Taxes & business banking for the self-employed


Freelancers: avoid the 'fake freelance' trap in Germany

Last updated on Feb 21, 2020

Kate Bailey

Freelance Editor

May 14, 2019

You’re in a good spot whereby there is a client ready to go for your services. You’ve talked through the project and you’re ready to talk contracts. Great! But, there is an alarming rise of ‘pseudo-self employment’ work arrangements and it’s good to know about this - it’s so prevalent there’s even a word in German for it Scheinselbstständigkeit. Scheinselbstständigkeit is the applicable name and legal definition of a working style which dramatically impacts the way you are taxed, paid and considered in the eyes of business law. It’s actually a lot easier to fall into the trap, which, as a basic definition would be when you conduct business as a freelancer but for a series of legal definitions, you are effectively an employee of that company.

In this case, it is important to be aware of the consequences of failing to change your status or renegotiate your contract. It is also important for freelancers to be aware of the fact companies can give them good, well paid work on a long term basis and take advantage of the fact you are paying your own insurance and overheads. The longer you work with this client the more removed from freelance opportunities you become and that is why in general it is frowned upon in the broader public arena. And besides, if the status of your role has changed so much there is a moral and legal responsibility to address the change in status - why pay business tax if you’re no longer running a business?

Basics First

Of course, as a focused freelancer you have your head wrapped around understanding the German tax year and of course you have a good understanding of how you differ from an employee in the government, tax based perspective with which you must comply. But, in short, all those basics you took a long time to master and be managing to pay every month: that’s all stuff employees get because the law defines the onus on employers to compensate not just for the hours a person works but for the value of their ongoing contribution. That is the first basic of understanding this law. Here are some of the basic signs you are not operating as you have established yourself: as a freelancer or self employed person:

  • you are working primarily in the offices of one client
  • you are not paying any statutory social contributions, e.g. you are privately health-insured
  • your client determines your working hours
  • you wear a uniform
  • you have business cards with your name and your client’s logo on them
  • you have an email address within your client’s company
  • you attend staff meetings
  • your client employs people to perform similar tasks to you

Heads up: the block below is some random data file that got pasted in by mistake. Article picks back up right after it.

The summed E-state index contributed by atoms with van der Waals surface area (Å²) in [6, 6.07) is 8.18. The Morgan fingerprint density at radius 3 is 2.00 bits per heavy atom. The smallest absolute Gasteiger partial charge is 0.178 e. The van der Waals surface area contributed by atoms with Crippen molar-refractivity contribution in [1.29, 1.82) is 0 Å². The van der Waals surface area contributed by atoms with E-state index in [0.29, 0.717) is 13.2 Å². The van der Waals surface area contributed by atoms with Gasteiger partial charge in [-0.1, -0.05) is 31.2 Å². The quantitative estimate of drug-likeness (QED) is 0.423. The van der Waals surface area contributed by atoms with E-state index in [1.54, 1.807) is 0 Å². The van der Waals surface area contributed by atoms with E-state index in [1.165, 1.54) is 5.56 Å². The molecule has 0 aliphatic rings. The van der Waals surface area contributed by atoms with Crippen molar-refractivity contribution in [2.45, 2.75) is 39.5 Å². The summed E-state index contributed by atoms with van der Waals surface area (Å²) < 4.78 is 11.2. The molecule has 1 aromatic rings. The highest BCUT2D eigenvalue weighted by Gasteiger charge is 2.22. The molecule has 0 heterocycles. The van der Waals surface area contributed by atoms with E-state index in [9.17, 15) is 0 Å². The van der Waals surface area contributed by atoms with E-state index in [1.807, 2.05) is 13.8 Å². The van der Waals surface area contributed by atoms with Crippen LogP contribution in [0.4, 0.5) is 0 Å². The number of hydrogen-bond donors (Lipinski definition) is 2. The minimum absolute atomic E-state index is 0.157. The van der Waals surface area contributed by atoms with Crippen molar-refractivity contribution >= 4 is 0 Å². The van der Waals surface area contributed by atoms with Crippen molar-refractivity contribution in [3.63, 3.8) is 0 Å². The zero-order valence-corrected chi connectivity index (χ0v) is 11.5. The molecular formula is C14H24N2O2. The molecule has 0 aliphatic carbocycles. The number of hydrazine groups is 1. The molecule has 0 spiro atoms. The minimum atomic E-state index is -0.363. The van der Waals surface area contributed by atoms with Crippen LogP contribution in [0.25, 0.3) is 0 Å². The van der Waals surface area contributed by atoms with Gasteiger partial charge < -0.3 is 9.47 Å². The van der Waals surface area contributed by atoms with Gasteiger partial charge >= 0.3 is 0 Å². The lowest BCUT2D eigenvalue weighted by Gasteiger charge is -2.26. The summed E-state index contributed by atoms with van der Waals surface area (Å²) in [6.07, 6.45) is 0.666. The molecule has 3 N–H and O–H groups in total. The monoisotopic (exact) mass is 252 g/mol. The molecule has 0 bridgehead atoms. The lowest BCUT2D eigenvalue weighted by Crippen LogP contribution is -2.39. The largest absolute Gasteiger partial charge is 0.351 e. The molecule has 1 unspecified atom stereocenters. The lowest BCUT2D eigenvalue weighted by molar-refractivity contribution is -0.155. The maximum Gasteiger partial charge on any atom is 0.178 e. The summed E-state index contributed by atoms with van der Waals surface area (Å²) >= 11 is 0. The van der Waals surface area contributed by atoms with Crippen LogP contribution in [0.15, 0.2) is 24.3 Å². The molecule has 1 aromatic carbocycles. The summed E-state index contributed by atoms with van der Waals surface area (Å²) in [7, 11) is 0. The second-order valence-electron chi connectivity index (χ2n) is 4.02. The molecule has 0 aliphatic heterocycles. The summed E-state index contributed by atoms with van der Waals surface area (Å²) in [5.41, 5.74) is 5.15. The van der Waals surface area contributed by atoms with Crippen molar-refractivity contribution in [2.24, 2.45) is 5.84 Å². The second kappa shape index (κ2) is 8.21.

• you have access to administrative documents or inner workings that a company normally wouldn’t give a freelancer

The law could perceive a circumstance of Scheinselbstständigkeit by

  • only one client over a longer period,
  • no employee (solo self-employed or solo entrepreneur),
  • works primarily in the rooms of the client and
  • does not pay statutory social contributions, but into private security systems
  • Is required to adhere to office rules, norms or operating hours

It should be noted that legally speaking it does not matter if a freelancer would only have one client or if they have 50 - that is not the definition of self-employment, as evidenced in some of the circumstances above. Apparent self-employment occurs when, according to the contract, someone provides independent services or works for a foreign company, but actually works as if in an employment relationship. The difference to a salaried employee is mainly that no social security contributions and payroll taxes are paid and the rights such as dismissal protection and leave entitlement are eliminated. The difference to a self-employed result from the elimination of typical entrepreneurial actions such as the provision of services in their own name and on their own account, customer acquisition, marketing measures, free time allocation, use of capital and employees.

The different interpretations in the labor and social law can lead to the difficult to explain legal situation in Germany. Which is, claiming of in-house working conditions for those who wish to do so, with a high legal risk (for example, in contracting) while conversely being forced (by the circumstances!) to abandon their free-choice life. To what extent here, especially in borderline cases such as employee-like self-employed, basic rights such as contract autonomy can be adequately assessed and ultimately will be questioned in individual cases. This applies in particular if the vulnerability of the persons affected as well as paid-in contributions to existing social security systems are not sufficiently examined before restricting freedom of contract.